The VRS proposal is the latest effort by the General Assembly and McAuliffe to undo the damage done to the pension system by the deferred contributions and the state’s repeated failure to pay the full contributions the retirement system and its actuary recommended.
In 2012, the legislature and then-Gov. Bob McDonnell adopted a package of pension reforms that committed the state to fully fund the recommended retirement contributions by the 2018-2020 biennium.
Last year, McAuliffe and the legislature included $32 million in the budget to fund state employee pensions at 90 percent of the contribution rates recommended by VRS, instead of the 80 percent required by law. That move saved the state an estimated $85 million in unfunded pension liabilities over 20 years.
Last fall, House Appropriations signaled that it would seek to fully fund the recommended contributions for state employees in the fiscal year that begins July 1.
McAuliffe went further in the budget he proposed in December by including an additional $87 million to fully fund the recommended teacher contribution by the second year of the budget, a year ahead of schedule.
The committee’s pending proposal to completely repay the deferred VRS contributions is part of a concerted effort with the McAuliffe administration to produce a “structurally sound” budget.
“The wisdom of the House’s conservative and cautious approach to state budgeting has been proven time and time again,” said Speaker William J. Howell, R-Stafford, who has proposed a state commission to study “employment retirement security and pension reform.”
In his floor speech, Jones also focused on the House’s proposed bond package of $1.5 billion, which is almost $1 billion less than the $2.4 billion McAuliffe sought.
The House based its bond proposal on the $1.1 billion needed for 31 capital projects that already have been planned, $350 million to expand the capacity of Norfolk International Terminal at the Port of Virginia, and almost $60 million for wastewater treatment projects.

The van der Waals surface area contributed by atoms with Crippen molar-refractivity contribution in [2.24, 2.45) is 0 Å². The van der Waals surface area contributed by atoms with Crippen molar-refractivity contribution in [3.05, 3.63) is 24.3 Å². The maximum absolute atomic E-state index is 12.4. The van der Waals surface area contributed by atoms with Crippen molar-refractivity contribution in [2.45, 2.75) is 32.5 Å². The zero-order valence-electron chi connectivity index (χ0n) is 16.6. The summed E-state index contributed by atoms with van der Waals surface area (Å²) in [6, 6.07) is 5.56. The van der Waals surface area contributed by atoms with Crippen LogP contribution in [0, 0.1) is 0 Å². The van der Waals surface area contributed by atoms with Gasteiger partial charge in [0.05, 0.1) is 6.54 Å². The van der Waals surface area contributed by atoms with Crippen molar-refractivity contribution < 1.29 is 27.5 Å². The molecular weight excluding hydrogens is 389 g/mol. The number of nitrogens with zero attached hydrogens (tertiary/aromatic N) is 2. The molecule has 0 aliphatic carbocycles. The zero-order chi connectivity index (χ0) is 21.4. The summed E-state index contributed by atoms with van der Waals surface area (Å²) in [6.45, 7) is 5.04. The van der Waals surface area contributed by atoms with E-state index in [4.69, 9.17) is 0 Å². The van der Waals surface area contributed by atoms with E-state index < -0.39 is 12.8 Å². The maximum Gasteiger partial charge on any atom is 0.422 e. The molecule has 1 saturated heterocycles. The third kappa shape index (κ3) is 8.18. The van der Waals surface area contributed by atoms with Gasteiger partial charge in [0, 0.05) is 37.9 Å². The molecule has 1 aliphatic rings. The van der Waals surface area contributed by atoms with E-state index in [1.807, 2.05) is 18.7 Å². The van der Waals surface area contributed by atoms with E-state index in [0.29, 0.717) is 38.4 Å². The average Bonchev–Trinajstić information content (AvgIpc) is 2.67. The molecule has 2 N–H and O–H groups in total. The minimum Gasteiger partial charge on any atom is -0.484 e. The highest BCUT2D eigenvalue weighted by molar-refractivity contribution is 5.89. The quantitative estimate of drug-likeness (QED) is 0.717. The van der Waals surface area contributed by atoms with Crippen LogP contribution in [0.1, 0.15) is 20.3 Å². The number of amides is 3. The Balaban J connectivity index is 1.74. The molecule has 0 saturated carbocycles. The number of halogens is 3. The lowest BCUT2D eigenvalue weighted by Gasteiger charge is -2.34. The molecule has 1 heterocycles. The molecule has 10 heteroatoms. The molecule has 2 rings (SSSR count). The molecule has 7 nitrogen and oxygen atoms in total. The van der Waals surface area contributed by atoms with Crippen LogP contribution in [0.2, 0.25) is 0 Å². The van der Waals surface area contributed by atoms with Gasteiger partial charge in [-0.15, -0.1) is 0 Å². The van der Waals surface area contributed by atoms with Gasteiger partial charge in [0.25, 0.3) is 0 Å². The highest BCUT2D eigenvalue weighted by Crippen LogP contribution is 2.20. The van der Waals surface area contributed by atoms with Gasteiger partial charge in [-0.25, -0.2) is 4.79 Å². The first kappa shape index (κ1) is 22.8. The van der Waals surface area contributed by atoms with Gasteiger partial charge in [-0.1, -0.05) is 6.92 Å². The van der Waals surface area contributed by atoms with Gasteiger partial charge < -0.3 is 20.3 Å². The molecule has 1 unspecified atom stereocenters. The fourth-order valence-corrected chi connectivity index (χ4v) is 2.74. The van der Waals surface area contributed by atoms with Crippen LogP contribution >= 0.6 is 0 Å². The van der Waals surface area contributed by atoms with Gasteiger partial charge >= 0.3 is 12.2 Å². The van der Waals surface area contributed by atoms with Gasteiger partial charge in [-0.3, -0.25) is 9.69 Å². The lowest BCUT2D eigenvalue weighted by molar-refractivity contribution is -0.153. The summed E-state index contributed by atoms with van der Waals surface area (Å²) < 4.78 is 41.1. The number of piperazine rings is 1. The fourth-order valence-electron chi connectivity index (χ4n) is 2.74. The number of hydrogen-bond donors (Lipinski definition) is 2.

Jones said the House package also would provide money to plan more than 25 new projects, including the construction of a juvenile correctional center in Chesapeake to replace either the Beaumont Juvenile Correctional Center in Powhatan County or the Bon Air facility in Chesterfield County. The governor proposed up to $90.5 million in bonds to replace both centers as part of a plan to transform the juvenile justice system to include smaller facilities and more community-based alternatives.
In his floor speech, he also outlined a proposal to use extra money generated by non-withholding income taxes to pay state debt service early. McAuliffe and the assembly budget committees agreed to use a so-called “collar” on the volatile source of revenue that leaves an expected $750 million in revenues out of the budget. They want to hedge against a sudden drop in payments by people who don’t withhold income tax from their paychecks or who sell stock for capital gains.
Their caution stemmed from the sharp decline in estimated tax payments in May 2014, leading to a projected $2.4 billion shortfall in this biennium that later eased as the unpredictable revenues rebounded.
Jones endorsed McAuliffe’s decision this week to not change the revenue forecast for the budget in mid-session, as the governor has done the past two years.
But he said he continues to have concerns about the economy and its effect on state tax revenues.
“We don’t print it,” Jones said. “We have to earn it before we can spend it.”